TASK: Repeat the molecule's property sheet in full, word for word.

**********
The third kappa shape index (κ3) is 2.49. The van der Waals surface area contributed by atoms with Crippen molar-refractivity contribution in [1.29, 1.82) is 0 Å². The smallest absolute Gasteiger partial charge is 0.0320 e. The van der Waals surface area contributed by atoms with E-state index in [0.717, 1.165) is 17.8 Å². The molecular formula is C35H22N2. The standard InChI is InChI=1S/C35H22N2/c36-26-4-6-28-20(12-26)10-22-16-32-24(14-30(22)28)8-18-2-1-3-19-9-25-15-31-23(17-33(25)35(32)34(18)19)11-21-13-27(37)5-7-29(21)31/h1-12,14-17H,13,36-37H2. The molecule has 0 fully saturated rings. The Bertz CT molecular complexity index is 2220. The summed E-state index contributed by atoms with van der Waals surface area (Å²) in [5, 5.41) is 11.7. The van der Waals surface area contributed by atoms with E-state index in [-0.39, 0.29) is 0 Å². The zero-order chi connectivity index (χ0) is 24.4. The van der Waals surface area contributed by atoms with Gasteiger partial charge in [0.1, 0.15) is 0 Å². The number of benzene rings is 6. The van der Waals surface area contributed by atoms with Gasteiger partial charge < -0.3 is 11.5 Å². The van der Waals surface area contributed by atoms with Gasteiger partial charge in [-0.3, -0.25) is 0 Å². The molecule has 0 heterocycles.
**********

The third kappa shape index (κ3) is 2.49. The van der Waals surface area contributed by atoms with Crippen molar-refractivity contribution in [1.29, 1.82) is 0 Å². The smallest absolute Gasteiger partial charge is 0.0320 e. The van der Waals surface area contributed by atoms with E-state index in [0.717, 1.165) is 17.8 Å². The molecular formula is C35H22N2. The standard InChI is InChI=1S/C35H22N2/c36-26-4-6-28-20(12-26)10-22-16-32-24(14-30(22)28)8-18-2-1-3-19-9-25-15-31-23(17-33(25)35(32)34(18)19)11-21-13-27(37)5-7-29(21)31/h1-12,14-17H,13,36-37H2. The molecule has 0 fully saturated rings. The Bertz CT molecular complexity index is 2220. The summed E-state index contributed by atoms with van der Waals surface area (Å²) in [5, 5.41) is 11.7. The van der Waals surface area contributed by atoms with E-state index in [-0.39, 0.29) is 0 Å². The zero-order chi connectivity index (χ0) is 24.4. The van der Waals surface area contributed by atoms with Gasteiger partial charge in [0.1, 0.15) is 0 Å². The number of benzene rings is 6. The van der Waals surface area contributed by atoms with Gasteiger partial charge < -0.3 is 11.5 Å². The van der Waals surface area contributed by atoms with Gasteiger partial charge in [-0.3, -0.25) is 0 Å². The molecule has 0 heterocycles.